Seminole County using 3D technology to create virtual crime scenes

The days of sketching out a crime scene are in the past. In Seminole County, investigators are using state of the art 3D technology to map out crime scenes.

One year ago, on April 28th, 2018, our cameras were rolling as an ambulance took a suspect away after opening fire on law enforcement. All of this was captured behind the yellow tape.

But beyond that line and inside the crime scene, a 3D image shows what officers saw.

“The house was shot at multiple times, so you can see there’s some bullet holes here in the garage as well as some items of evidence,” crime scene analyst Arthur Rubart said. “Here’s some more bullet holes here on the walls. Basically scan around 360 degrees here and give you an idea of the front yard of the home.”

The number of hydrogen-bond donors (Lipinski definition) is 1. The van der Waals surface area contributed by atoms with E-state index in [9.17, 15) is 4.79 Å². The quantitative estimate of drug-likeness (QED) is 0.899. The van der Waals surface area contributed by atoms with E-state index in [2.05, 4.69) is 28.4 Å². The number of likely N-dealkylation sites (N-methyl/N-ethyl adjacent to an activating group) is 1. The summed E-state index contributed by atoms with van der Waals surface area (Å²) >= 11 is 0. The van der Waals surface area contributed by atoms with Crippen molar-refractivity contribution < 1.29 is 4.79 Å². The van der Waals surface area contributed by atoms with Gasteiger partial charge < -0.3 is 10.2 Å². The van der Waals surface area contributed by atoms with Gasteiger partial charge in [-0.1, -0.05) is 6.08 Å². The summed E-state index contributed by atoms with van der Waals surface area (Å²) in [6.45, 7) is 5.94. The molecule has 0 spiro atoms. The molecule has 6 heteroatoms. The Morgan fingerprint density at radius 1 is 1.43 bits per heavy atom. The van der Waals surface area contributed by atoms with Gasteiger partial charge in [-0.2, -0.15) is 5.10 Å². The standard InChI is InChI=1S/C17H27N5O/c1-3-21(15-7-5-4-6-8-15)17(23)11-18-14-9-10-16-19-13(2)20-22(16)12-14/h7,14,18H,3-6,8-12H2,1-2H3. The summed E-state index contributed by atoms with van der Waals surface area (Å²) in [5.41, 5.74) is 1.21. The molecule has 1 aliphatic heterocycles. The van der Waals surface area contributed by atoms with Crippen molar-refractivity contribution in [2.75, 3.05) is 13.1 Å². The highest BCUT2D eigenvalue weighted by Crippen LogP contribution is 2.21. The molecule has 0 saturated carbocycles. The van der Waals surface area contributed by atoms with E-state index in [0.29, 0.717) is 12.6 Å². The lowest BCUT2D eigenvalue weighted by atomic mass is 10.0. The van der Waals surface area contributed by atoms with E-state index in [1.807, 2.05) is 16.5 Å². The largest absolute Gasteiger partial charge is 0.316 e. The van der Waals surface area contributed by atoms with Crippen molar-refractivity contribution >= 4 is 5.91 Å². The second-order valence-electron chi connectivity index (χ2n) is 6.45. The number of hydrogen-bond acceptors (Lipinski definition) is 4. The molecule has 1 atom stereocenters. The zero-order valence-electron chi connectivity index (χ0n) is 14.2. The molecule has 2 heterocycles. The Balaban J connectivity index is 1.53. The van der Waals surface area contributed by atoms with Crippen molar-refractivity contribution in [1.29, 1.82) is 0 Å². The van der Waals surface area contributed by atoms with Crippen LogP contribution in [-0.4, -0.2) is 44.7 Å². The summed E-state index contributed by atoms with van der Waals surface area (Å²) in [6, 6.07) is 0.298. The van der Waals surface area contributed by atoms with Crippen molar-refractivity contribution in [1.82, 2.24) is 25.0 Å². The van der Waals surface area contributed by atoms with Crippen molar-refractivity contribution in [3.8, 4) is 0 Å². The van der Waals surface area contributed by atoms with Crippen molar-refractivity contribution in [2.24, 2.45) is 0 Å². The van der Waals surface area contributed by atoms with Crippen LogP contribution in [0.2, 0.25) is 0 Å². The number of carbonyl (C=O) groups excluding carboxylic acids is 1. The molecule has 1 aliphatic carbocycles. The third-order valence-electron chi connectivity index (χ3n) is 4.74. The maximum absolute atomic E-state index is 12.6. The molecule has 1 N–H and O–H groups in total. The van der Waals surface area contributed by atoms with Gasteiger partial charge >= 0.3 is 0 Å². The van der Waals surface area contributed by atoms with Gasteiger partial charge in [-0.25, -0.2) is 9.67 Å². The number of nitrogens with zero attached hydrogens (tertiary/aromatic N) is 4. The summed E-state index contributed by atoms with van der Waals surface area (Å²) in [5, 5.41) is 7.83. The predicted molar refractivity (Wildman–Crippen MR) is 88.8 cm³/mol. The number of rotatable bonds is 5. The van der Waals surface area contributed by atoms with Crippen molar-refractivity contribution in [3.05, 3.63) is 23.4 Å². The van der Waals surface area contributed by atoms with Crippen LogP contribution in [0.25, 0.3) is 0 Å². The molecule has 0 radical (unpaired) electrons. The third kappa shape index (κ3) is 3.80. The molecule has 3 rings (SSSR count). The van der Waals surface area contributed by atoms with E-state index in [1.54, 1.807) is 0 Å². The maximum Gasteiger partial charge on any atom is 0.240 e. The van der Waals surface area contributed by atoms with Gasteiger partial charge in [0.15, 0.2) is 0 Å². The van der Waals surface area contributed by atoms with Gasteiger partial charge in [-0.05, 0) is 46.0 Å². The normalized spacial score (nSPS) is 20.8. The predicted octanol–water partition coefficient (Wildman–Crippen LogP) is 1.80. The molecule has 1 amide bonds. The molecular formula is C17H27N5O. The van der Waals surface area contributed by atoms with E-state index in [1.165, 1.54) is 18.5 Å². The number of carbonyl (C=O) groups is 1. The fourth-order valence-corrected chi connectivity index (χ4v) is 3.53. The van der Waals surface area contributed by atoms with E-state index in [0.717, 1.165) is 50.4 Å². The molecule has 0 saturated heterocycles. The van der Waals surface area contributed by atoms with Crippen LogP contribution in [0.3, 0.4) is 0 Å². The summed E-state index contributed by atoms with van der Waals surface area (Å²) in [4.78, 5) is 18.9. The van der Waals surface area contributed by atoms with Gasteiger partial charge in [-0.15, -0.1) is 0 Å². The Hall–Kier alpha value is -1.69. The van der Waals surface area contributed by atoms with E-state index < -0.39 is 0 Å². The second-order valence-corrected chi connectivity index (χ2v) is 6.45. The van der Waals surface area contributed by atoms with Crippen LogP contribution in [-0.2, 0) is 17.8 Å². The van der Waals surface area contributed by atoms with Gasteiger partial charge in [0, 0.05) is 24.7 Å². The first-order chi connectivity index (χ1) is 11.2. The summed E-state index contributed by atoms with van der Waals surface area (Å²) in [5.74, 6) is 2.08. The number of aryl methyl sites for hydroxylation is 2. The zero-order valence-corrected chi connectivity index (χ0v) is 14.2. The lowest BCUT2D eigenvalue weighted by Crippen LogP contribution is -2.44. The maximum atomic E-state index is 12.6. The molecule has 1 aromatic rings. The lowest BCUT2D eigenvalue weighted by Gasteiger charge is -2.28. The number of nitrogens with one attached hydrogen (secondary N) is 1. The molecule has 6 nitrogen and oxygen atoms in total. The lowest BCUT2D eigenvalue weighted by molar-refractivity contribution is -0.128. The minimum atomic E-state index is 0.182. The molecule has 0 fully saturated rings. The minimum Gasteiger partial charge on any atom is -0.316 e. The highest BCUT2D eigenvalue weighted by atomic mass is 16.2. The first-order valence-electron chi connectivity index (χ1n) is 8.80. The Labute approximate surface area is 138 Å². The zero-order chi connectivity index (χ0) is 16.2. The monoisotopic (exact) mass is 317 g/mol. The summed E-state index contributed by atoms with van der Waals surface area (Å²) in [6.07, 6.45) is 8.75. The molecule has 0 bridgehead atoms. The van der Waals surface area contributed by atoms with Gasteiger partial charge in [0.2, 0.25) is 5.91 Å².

All of it was captured on a special 3D camera called Faro.

“It shoots out millions and millions of lasers,” Rubart said.

The camera measures the distance between all objects.

“This is basically accurate to 1/100th of a millimeter,” he said.

The technology cuts out the margin for human error.

“We used to have to do that by basically creating a sketch on the scene and measuring with a tape measure,” Rubart said.

A job, which used to take several hours, now can be done in a matter of minutes while capturing a lifelike perspective in color for daytime and black and white for night. Officials said those elements are key for analyzing, interpreting, and visualizing a crime scene, whether it’s for an investigator or a juror.

“Allow them to basically walk through the crime scene as we did,” Rubart said.

All of it is done to create a clearer case against crime.